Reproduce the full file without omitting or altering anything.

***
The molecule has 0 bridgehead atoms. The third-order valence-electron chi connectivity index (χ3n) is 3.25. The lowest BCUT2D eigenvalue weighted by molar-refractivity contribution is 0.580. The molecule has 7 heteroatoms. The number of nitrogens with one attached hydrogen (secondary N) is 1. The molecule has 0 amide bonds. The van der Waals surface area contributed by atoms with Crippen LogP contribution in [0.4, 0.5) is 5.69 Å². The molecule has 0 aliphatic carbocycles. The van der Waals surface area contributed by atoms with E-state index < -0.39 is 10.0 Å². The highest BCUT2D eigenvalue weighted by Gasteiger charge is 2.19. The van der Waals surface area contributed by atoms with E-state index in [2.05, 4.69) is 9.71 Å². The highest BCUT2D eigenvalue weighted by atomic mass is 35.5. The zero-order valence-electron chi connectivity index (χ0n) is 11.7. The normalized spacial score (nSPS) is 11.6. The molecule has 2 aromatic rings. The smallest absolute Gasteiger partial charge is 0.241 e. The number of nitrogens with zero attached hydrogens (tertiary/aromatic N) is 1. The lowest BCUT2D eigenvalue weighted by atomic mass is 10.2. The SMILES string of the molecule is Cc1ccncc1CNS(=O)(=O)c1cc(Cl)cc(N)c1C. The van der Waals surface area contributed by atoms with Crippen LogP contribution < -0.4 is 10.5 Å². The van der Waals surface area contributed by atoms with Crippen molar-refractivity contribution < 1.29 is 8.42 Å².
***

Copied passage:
The molecule has 0 bridgehead atoms. The third-order valence-electron chi connectivity index (χ3n) is 3.25. The lowest BCUT2D eigenvalue weighted by molar-refractivity contribution is 0.580. The molecule has 7 heteroatoms. The number of nitrogens with one attached hydrogen (secondary N) is 1. The molecule has 0 amide bonds. The van der Waals surface area contributed by atoms with Crippen LogP contribution in [0.4, 0.5) is 5.69 Å². The molecule has 0 aliphatic carbocycles. The van der Waals surface area contributed by atoms with E-state index < -0.39 is 10.0 Å². The highest BCUT2D eigenvalue weighted by Gasteiger charge is 2.19. The van der Waals surface area contributed by atoms with E-state index in [2.05, 4.69) is 9.71 Å². The highest BCUT2D eigenvalue weighted by atomic mass is 35.5. The zero-order valence-electron chi connectivity index (χ0n) is 11.7. The normalized spacial score (nSPS) is 11.6. The molecule has 2 aromatic rings. The smallest absolute Gasteiger partial charge is 0.241 e. The number of nitrogens with zero attached hydrogens (tertiary/aromatic N) is 1. The lowest BCUT2D eigenvalue weighted by atomic mass is 10.2. The SMILES string of the molecule is Cc1ccncc1CNS(=O)(=O)c1cc(Cl)cc(N)c1C. The van der Waals surface area contributed by atoms with Crippen LogP contribution < -0.4 is 10.5 Å². The van der Waals surface area contributed by atoms with Crippen molar-refractivity contribution < 1.29 is 8.42 Å².